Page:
The Blackfoot River of Southwest Montana
"Like many fly fishermen in western Montana where the summer days are almost Arctic in length, I often do not start fishing until the cool of the evening. Then in the Arctic half-light of the canyon, all existence fades to a being with my soul and memories and the sounds of the Big Blackfoot River and a four-count rhythm and the hope that a fish will rise."
- Norman Maclean, River Runs Through It and Other Stories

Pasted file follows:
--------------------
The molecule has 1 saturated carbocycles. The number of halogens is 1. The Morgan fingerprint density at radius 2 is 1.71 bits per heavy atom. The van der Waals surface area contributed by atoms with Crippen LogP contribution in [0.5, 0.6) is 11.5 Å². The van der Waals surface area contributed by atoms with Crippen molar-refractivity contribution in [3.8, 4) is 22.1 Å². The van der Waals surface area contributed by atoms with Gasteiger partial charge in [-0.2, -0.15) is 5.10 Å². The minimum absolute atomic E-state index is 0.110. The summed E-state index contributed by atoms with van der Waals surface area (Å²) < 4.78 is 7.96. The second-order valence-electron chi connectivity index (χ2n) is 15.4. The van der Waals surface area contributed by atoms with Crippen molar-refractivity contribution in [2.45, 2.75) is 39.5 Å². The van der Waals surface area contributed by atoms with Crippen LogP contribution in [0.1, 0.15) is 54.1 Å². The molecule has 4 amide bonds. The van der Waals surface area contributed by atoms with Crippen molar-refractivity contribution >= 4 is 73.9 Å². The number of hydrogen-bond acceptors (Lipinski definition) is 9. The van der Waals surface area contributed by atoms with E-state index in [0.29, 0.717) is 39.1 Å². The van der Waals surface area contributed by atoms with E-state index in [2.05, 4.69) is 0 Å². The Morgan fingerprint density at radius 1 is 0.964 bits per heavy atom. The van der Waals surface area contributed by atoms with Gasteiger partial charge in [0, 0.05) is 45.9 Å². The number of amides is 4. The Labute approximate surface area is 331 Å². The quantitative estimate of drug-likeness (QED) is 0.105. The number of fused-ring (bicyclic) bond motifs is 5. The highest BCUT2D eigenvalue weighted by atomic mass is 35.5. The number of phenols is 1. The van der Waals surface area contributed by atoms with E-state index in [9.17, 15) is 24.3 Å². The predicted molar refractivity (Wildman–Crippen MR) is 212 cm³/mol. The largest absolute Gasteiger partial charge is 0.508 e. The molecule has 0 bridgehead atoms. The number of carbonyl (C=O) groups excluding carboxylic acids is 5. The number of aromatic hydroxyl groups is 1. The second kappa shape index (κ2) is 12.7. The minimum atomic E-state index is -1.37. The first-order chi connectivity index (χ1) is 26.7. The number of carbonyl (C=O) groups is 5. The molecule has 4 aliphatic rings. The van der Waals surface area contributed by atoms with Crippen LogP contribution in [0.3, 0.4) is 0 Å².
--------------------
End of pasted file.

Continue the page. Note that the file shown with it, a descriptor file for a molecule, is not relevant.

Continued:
The opal pools and emerald riffles of the Blackfoot River have run through the collective imagination ever since Norman Maclean's 1976 novella A River Runs Through It. The story elevated the Blackfoot from a simple trout stream to a literary masterpiece. The river begins its journey near the Continental Divide, a few miles northeast of Lincoln. The upper half of the Blackfoot cuts across Southwest Montana from Lincoln to Ovando before running into the Clark Fork near Missoula. From Lincoln to Ovando, the Blackfoot flows at a leisurely pace through scenic valleys and narrow, twisting canyons. The distance from Missoula ensures that this stretch of river doesn't get overly heavy use. Don't let the smaller crowds fool you, the river is superb. The river swirls with holes and riffles full of very hungry twenty inch trout. Fewer people also mean that an abundance of wildlife - elk, moose, bighorn, osprey, and eagles - populate the area. The state land on the banks gives ready access to camping along much of the river, and the calm, but often twisting, waterway caters perfectly to canoeists and kayakers. No better occupation could be found than plying the banks of this classic blue ribbon trout stream, fly rod in one hand, Maclean's book in the other.